Any grade for the 2021 Seahawks’ season ultimately has to be a failing one.

In a 32-team NFL that now features a 14-team playoff, the Seahawks were on the outside looking in, officially 11th in the playoff seeding in the 16-team NFC.

Seattle’s 7-10 record was their worst since going 5-11 in 2009 and tied for the sixth-most losses out of 46 seasons the team has played.

Obviously, not every aspect of the season was a failure.

Let’s look at our annual grades for each of the Seahawks’ position groups.

Quarterback

Given the way the season went, it’s surprising how many of Russell Wilson’s conventional stats are right in line with his career numbers — his 1.5 interception rate is better than his career mark of 1.8. His yards per average of 7.8 is the same as his career number. His sack percentage of 7.6 is better than his career mark of 8.3. His TD percentage of 6.2 is right in line with his career mark of 6.3. And his completion percentage of 64.8 is right in line with his career mark of 65.0. But obviously this was an abnormal year for Wilson with the finger injury, three-game absence and then the rough return before a solid ending. The finish, though, seemed to answer a lot of the questions about whether Wilson was in decline. Geno Smith was serviceable in three games as a starter, but even before his arrest on suspicion of DUI, it was worth wondering if he’d be back for a fourth year as backup.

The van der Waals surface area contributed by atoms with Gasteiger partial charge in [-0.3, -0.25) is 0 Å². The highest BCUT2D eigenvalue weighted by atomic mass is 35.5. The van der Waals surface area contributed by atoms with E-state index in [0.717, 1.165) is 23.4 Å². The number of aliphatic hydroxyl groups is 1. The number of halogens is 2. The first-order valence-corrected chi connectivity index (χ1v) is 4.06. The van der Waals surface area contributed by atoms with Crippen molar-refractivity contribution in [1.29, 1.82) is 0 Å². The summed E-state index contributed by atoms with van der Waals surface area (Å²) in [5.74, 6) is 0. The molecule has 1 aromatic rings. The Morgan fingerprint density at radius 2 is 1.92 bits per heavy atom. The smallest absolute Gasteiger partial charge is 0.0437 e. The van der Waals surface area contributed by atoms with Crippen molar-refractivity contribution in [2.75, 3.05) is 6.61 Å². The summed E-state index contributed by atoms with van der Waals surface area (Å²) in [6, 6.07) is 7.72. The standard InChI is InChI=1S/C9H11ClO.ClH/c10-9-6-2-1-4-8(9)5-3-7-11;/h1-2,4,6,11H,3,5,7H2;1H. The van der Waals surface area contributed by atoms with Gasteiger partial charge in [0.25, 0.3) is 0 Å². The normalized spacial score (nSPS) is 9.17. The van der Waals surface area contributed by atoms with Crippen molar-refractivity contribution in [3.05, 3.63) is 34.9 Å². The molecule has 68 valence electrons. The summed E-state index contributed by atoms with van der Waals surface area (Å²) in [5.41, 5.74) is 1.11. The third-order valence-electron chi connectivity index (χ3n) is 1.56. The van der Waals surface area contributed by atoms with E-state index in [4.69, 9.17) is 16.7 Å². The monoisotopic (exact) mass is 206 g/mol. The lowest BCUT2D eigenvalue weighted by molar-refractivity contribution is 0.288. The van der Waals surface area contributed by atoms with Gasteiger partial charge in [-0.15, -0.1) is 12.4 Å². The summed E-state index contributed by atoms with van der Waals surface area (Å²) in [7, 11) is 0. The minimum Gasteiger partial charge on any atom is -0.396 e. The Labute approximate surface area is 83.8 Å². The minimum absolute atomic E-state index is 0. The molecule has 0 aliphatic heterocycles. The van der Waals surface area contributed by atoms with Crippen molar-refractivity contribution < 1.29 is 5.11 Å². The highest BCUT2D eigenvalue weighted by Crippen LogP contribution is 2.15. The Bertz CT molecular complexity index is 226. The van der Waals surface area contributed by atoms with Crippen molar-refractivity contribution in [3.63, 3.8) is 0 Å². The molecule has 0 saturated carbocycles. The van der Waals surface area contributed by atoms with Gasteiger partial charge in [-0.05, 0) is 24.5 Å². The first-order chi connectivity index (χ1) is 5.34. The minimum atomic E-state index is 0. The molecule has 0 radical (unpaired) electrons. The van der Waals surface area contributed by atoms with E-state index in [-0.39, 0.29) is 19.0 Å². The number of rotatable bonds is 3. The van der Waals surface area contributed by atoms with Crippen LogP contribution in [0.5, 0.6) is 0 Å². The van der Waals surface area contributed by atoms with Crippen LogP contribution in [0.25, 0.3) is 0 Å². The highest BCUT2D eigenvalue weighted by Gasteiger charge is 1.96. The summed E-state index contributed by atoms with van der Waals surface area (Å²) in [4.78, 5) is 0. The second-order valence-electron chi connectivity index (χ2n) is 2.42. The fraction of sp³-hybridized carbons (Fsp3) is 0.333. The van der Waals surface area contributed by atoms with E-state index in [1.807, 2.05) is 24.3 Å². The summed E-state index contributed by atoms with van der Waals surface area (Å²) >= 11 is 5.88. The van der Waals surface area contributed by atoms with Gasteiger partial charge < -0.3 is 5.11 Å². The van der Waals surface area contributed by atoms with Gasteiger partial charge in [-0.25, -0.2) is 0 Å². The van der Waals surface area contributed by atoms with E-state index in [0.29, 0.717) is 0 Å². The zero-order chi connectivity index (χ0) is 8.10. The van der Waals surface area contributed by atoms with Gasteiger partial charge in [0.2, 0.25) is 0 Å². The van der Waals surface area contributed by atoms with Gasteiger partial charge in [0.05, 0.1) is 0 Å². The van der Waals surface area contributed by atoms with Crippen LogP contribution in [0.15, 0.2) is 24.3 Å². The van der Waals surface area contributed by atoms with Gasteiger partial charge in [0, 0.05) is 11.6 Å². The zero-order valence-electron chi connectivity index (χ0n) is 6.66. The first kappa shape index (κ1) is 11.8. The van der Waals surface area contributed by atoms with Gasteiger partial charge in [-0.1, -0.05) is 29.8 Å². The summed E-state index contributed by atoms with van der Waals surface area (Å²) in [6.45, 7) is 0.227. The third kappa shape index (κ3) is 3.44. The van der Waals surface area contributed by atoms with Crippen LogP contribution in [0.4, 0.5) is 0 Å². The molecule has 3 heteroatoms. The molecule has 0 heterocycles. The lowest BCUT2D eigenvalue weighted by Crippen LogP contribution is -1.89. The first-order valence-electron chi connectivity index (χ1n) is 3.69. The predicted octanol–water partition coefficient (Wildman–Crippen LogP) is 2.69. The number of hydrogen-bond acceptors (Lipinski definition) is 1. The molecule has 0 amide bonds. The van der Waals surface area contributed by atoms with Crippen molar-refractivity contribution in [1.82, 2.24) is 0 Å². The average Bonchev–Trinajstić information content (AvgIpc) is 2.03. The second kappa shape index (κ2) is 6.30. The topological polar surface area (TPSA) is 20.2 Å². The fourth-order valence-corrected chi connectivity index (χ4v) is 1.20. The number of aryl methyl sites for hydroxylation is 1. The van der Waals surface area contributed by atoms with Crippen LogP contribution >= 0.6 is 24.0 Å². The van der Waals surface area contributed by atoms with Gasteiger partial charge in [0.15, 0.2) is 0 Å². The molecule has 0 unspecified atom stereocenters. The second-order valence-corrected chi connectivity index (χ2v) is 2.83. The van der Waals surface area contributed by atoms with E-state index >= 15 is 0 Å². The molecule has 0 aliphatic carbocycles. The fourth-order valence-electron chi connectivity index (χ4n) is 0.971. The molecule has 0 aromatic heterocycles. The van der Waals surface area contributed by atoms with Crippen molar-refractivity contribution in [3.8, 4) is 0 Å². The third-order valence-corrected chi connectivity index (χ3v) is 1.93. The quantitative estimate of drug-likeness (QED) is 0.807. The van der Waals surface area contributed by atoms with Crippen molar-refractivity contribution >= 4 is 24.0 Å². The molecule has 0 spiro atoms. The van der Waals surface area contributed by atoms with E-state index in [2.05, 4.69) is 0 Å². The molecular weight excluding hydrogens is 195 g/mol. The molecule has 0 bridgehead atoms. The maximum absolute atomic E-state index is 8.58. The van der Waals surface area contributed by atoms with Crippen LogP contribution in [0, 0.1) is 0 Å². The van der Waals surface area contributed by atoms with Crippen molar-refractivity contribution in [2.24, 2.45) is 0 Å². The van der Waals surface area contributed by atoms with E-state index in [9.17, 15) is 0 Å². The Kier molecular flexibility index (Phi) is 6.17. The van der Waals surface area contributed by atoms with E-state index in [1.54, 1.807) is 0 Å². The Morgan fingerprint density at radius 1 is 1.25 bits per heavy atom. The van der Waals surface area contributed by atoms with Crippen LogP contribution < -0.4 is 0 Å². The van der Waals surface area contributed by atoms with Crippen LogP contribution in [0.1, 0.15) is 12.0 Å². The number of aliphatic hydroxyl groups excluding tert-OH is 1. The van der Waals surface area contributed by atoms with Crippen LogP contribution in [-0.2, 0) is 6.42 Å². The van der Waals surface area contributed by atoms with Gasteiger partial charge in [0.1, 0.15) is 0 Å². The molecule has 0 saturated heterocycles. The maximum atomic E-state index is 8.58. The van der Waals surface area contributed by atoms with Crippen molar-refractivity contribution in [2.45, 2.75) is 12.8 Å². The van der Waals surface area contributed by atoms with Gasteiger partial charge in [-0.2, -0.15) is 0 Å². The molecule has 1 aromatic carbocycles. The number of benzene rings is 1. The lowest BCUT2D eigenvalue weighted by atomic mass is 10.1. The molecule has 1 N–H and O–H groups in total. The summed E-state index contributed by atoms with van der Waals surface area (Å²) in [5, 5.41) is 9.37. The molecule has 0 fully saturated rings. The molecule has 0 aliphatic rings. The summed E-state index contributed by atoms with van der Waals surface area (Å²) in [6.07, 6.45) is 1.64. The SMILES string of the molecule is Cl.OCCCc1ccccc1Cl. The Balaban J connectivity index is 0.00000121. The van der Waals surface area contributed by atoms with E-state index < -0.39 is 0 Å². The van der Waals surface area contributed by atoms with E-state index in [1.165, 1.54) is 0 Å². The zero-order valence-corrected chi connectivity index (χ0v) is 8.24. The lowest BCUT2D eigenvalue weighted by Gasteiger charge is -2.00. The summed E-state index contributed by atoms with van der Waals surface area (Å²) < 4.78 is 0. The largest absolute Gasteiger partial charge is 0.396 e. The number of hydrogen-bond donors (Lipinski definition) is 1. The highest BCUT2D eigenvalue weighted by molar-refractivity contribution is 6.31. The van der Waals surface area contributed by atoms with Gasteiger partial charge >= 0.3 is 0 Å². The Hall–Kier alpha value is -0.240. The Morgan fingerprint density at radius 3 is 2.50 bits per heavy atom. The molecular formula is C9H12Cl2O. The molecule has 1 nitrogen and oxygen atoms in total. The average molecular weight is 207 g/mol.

Grade: C

Running back

Here’s another roller coaster of a position. Chris Carson was off to a decent start before his neck injury sidelined him for the season. Alex Collins took over and had some promising moments before an abdomen injury derailed his year. Rashaad Penny got hurt in the opener, then missed five games and didn’t play regularly until December. But boy did he open eyes once he got healthy and played full time, setting a team record for a running back with an average yards per carry of 6.3.